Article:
US and Israel tied to Flame attack by Washington Post
Accusations the US and Israel jointly created the computer virus Flame have been printed by the Washington Post newspaper.
It quoted unnamed "Western officials with knowledge of the effort" as its sources .
The powerful malware was discovered after the UN noticed data disappearing from PCs in the Middle East.
The Post said the US National Security Agency, the CIA and Israel's military had collaborated on the project.
It had "intended to slow Iran's nuclear program, reduce the pressure for a conventional military attack and extend the timetable for diplomacy and sanctions", the newspaper said.
Reuters subsequently reported that current and former Western national security officials had told the news agency the US had been involved in making the virus.
The BBC has been unable to confirm or disprove the allegations.
Flame is thought to have been first noticed when Iran's servers were taken offline in April following a malware attack on key oil terminals.
A later report by anti-virus company Kaspersky Labs said there had been 189 attacks in Iran, 98 in Israel and Palestine, and 32 in Sudan.
A "former high-ranking US intelligence official", who it said had spoken on the condition of anonymity, told the Washington Post: "[Flame] is about preparing the battlefield for another type of covert action.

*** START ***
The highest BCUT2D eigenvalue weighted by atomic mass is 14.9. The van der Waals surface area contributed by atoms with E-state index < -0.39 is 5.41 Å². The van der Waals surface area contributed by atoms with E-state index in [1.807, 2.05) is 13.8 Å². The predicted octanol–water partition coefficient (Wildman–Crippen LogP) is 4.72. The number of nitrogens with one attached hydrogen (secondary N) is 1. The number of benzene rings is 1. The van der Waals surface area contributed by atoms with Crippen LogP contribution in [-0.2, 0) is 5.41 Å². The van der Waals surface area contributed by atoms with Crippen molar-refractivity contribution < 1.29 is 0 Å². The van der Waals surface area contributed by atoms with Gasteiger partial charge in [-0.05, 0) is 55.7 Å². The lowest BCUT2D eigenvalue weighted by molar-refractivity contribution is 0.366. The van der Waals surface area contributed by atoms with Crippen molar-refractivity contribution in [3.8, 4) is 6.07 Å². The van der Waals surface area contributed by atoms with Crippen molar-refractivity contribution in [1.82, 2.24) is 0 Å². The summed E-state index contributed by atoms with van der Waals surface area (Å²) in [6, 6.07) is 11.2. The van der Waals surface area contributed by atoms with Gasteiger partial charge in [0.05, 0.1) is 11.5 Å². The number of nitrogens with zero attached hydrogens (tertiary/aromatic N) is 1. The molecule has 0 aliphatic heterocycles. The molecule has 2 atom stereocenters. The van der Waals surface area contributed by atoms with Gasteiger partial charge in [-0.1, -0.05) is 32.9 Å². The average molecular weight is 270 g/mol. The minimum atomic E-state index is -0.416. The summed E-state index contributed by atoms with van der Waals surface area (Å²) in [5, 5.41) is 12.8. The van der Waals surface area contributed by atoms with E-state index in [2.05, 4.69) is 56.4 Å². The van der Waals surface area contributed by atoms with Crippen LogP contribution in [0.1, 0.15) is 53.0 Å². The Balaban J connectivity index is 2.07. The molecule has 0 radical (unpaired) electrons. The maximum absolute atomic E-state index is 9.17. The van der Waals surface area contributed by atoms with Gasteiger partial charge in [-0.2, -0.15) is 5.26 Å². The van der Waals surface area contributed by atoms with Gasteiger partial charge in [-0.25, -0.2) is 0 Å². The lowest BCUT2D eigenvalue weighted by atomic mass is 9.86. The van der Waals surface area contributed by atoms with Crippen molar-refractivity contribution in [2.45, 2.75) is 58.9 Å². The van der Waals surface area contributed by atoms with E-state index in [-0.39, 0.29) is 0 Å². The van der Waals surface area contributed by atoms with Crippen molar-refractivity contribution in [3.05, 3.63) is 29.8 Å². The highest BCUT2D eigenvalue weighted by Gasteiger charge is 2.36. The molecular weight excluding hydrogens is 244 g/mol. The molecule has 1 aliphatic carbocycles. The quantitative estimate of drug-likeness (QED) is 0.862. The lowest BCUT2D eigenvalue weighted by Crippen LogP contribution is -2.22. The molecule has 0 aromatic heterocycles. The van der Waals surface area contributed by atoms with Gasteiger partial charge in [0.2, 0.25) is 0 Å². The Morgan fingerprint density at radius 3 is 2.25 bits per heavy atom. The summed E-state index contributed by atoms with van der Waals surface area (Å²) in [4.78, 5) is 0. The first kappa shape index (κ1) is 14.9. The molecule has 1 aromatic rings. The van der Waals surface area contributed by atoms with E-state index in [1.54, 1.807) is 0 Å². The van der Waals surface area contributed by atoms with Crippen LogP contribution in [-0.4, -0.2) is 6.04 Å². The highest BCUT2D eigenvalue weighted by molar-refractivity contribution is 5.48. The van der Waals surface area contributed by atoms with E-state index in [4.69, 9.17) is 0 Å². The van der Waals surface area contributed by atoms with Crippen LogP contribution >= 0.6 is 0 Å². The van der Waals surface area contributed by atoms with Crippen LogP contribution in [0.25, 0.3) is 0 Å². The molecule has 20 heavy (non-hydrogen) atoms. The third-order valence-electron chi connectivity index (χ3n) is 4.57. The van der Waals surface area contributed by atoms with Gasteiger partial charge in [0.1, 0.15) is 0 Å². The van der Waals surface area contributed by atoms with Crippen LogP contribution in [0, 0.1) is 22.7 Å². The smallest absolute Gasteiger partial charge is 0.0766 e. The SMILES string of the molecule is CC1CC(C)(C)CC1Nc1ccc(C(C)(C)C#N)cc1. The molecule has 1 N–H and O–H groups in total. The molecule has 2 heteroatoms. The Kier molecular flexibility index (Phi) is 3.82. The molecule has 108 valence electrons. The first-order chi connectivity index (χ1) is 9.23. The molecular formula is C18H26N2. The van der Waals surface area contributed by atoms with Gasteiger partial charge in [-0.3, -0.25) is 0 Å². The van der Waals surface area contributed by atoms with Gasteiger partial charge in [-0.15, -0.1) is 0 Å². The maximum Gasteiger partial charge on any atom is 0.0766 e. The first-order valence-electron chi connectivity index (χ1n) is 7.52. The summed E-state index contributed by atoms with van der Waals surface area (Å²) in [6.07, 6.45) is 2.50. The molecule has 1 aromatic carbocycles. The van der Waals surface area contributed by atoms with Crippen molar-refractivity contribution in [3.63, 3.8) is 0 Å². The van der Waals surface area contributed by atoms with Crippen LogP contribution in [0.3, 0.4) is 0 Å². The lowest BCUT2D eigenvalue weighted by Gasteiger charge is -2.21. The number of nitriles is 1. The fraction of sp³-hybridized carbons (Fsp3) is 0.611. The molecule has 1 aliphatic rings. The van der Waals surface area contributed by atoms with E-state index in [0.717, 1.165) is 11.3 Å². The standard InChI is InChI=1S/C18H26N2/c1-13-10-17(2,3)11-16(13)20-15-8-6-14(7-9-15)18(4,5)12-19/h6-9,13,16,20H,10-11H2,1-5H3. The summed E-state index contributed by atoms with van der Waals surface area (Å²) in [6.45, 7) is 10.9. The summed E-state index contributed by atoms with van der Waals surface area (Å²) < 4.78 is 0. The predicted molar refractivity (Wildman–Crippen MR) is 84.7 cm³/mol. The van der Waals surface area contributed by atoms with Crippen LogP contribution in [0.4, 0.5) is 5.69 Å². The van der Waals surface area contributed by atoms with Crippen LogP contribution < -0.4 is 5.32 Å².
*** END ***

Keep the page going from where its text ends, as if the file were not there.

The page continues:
"Cyber-collection against the Iranian programme is way further down the road than this."
Iran has said it is now able to defend itself against the malware and clean up infected PCs .
But the attacks could lead the country to develop its own sophisticated cyber-capabilities, Mark Phillips, a research fellow at defence think tank the Royal United Services Institute (RUSI), told BBC News.
"If it did originate from the US and/or Israel, Iran is going to feel under siege as a result of a number of attempts - a previous one was Stuxnet - and will seek to improve its cyber-defences," he said.
"The better you are at detecting cyber-actions, the better you are at infiltrating others.
"This cyber-onslaught that Iran has been facing from Stuxnet through to Flame is actually helping it to become a really serious cyber-power in its own right, which would not have been an intended effect of whoever developed Flame."
Security experts call Flame one of the most complex threats ever seen, suggesting a nation state rather than individual hackers are likely to have been behind its development.
"The reason [sources] may want to stay anonymous is because of the sensitive nature of technologies and capabilities involved," said Mr Phillips.
"We're probably stuck with a situation where we'll only have this speculation for a foreseeable future."
The Israeli embassy in London declined to comment.